In today’s business world organizations are implementing strategies designed to overcome their competitors. One common trend among them is the use of a common language in the workplace. To date, the preferred language of the business world is English (Clark, 2012). Major companies all over the world have adopted it as their preferred language; examples include Kone Elevators, Siemens, Nokia, Microsoft, and many others. Companies see a common language as the answer to most collaborative and efficiency problems. Nevertheless, studies have shown a different picture, one in which mandated languages are causing heated emotions and behavioral changes that undermine the very reason for their existence (Neeley, Hinds, & Cramton, 2012).

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Since this trend came into being, most companies have paid less or no attention to the dark side of a mandatory language, opting to instead take a single minded focus on the benefits of such a practice (Welinder, Araujo, & Lynn, 2012). Due to the changing business environment around the globe, most companies have no choice but to respond to them to remain relevant. The usage of English is increasing and is used by most business people in their daily activities, though companies who use different languages in the workplace have often felt frustrated and left out of the global market, forcing them to follow suit and adopt English as their common language (Neeley, Hinds, & Cramton, 2012). In using English as their language for conducting business, companies are working to ensure that they are on the same level competitively, assisting them to do business with the least language restrictions.

Furthermore, companies are increasingly expanding into areas that speak different languages. In reducing communication barriers, companies are opting to use English as the mandatory language in the workplace. Additionally, most companies believe that by adopting a common language employees will be able to work in greater harmony, increasing productivity (Neeley, Hinds, & Cramton, 2012). These global pressures have pushed companies to strive to reduce language conflicts that arise with the practice of using multiple languages to do business (Neeley, Hinds, & Cramton, 2012; Welinder, Araujo, & Lynn, 2012).

The results of adopting a common language have been met with mixed reactions from workers on a global scale. The emotional and mental impacts of operating under a mandatory language have been reported by native and non-native English speakers alike. When Global Tech, a German company, adopted English as their common language for business its employees referred to the move as a handicap; they complained about the process, citing difficulties in expressing themselves in English, reducing communication between workers (Neeley, Hinds, & Cramton, 2012). One of the primary goals of a mandatory language is to ensure that information sharing is successful, though sometimes, as may be seen, the opposite is the result.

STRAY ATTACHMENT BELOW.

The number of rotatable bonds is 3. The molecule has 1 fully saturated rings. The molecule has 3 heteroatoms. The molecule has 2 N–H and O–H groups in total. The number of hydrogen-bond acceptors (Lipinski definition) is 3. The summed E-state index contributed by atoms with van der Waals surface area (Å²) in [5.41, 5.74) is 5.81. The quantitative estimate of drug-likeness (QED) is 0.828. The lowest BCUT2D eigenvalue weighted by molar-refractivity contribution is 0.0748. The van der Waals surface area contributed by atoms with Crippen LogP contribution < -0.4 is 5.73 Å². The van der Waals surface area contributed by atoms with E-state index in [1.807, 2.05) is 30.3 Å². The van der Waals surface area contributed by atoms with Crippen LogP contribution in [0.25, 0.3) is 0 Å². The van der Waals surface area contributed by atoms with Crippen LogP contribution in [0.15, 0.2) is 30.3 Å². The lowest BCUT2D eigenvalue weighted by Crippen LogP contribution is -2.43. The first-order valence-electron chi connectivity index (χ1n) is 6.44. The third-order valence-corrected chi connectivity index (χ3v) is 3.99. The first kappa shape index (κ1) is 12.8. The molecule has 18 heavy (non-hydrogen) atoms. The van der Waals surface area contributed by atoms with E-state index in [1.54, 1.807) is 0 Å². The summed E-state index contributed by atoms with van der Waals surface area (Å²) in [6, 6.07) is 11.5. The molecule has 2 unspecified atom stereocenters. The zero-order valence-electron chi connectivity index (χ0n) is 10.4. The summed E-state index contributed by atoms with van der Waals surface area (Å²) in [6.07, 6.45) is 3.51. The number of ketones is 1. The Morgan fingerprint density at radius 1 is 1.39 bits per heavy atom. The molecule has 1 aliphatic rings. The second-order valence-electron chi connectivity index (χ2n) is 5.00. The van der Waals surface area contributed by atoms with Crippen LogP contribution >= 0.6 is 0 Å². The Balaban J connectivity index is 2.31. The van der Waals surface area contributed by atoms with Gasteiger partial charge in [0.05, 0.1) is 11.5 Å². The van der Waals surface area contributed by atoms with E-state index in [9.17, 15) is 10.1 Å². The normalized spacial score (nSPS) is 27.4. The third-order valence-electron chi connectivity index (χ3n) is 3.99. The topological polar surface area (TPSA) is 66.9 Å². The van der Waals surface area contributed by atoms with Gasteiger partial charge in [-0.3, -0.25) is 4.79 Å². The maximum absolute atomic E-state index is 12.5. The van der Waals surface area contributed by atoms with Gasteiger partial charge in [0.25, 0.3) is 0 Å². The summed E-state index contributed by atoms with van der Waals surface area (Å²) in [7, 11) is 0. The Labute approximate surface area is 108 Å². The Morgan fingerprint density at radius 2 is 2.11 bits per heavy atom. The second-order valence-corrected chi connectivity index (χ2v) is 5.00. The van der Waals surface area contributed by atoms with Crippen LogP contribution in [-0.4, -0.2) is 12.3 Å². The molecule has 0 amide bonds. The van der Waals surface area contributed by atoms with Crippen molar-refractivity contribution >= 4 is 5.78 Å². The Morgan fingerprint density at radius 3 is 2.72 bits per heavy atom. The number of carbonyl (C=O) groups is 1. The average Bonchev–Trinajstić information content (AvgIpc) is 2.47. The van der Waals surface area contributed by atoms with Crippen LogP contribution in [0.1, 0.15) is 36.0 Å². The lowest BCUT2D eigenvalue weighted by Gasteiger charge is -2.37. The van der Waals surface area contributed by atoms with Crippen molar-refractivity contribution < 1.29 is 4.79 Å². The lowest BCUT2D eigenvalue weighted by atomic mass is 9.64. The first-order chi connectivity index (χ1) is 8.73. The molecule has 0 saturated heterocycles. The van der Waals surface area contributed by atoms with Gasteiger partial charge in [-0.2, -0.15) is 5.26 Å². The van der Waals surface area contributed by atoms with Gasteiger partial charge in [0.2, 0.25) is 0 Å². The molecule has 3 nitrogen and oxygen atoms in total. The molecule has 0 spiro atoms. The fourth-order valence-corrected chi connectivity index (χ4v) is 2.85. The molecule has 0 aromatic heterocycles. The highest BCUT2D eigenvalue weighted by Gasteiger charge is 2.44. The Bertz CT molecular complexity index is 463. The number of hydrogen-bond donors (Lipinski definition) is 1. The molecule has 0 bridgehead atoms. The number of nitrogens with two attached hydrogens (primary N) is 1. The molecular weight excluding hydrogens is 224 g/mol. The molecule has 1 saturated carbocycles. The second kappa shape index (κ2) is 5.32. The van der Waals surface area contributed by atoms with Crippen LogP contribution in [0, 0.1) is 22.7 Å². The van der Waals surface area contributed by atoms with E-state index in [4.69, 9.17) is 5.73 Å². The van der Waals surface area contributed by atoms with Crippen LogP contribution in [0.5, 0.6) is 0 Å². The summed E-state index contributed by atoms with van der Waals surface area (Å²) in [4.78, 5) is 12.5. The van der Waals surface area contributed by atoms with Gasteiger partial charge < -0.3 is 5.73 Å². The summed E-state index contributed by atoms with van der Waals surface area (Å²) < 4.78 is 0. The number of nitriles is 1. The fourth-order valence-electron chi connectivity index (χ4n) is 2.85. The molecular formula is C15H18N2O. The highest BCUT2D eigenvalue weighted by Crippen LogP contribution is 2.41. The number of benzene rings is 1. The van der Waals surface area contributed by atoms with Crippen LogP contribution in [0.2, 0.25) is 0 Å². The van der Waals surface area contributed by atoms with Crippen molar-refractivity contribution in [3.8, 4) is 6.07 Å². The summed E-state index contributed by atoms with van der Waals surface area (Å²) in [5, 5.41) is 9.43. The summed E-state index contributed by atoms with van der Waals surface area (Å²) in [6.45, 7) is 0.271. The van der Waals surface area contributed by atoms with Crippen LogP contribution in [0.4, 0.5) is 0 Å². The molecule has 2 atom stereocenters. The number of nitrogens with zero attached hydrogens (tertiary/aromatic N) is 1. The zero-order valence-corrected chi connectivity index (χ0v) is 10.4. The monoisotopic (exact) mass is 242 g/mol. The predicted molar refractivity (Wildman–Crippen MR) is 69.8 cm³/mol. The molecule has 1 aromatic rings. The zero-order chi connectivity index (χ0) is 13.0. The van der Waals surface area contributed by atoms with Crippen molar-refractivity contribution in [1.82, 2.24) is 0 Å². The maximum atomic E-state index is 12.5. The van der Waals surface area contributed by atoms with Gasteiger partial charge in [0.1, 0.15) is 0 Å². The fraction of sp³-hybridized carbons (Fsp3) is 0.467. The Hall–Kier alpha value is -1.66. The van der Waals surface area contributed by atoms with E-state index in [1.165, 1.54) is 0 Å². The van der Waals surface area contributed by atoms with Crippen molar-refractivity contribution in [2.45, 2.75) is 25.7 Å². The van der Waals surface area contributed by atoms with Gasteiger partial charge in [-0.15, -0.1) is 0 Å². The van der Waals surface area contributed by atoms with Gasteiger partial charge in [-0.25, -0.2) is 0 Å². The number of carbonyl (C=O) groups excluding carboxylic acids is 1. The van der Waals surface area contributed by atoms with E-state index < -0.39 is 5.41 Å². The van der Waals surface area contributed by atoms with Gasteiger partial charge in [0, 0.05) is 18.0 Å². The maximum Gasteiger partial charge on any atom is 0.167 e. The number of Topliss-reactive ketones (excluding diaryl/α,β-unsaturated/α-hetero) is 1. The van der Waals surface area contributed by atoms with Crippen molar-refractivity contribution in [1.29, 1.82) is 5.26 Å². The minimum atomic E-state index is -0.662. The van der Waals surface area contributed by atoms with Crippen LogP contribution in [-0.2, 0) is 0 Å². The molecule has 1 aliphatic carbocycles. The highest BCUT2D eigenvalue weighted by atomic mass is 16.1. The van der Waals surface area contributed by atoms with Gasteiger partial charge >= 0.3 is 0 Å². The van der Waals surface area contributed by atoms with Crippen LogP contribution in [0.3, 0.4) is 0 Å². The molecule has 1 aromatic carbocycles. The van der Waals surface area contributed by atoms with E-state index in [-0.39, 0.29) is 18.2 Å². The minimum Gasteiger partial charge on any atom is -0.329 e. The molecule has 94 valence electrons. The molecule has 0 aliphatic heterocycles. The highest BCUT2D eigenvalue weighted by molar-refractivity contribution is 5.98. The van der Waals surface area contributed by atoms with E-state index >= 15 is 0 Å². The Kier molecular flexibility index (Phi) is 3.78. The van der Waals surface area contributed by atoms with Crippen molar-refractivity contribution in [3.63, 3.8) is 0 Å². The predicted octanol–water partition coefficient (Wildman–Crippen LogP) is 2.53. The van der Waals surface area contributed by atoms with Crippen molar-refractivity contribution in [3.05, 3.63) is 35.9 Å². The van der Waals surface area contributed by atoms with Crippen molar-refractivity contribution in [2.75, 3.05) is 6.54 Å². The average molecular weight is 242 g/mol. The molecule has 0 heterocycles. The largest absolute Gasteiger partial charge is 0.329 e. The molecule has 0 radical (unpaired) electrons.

French Co. employees responded in a similar matter when queried about the use of English as the company’s official language (Neeley, Hinds, & Cramton, 2012). They cited reduced capabilities in the completion of their tasks when required to conduct them in English (Neeley, Hinds, & Cramton, 2012). One primary ambition of any organization is to have its employees firing from all cylinders, both in their level of expertise and their productivity. As noted, a common language can do the exact opposite, hindering the full potential of some employees in cases where they are unable to appropriately project their goals and intentions (Neeley, Hinds, & Cramton, 2012).

Similarly to those instances described above, Global Moves Japanese noted that there was an increase in time needed for task completion when using English as compared to using the native language of its employees; a similar case applied to some employees of Chip Co. in the United States (Neeley, Hinds, & Cramton, 2012). Time is essential in any business operation and wasting that time on issues like those caused by mandatory language can prove costly to the organization. A common language policy should be used wisely as it has the potential to hinder operations within a company, especially if the majority of workers are non-native English language speakers.

In conclusion, employees working in conditions wherein a mandatory language is required have, in some cases, reported inferiority complexes; an employee at French Co. stated that an employee would feel diminished in terms of their level of professionalism if they were unable to speak English fluently (Neeley, Hinds, & Cramton, 2012). These types of scenarios cause avoidance of job tasks and result in mistrust between native and non-native English language speakers (Welinder, Araujo, & Lynn, 2012). These situations have the potential to spell doom for many companies given that the collaborative environment needed to do business is absent. Therefore, a common language may only be successful if all employees collaborate in aiding each other in matters relating to language application and acceptance, regardless of their prowess.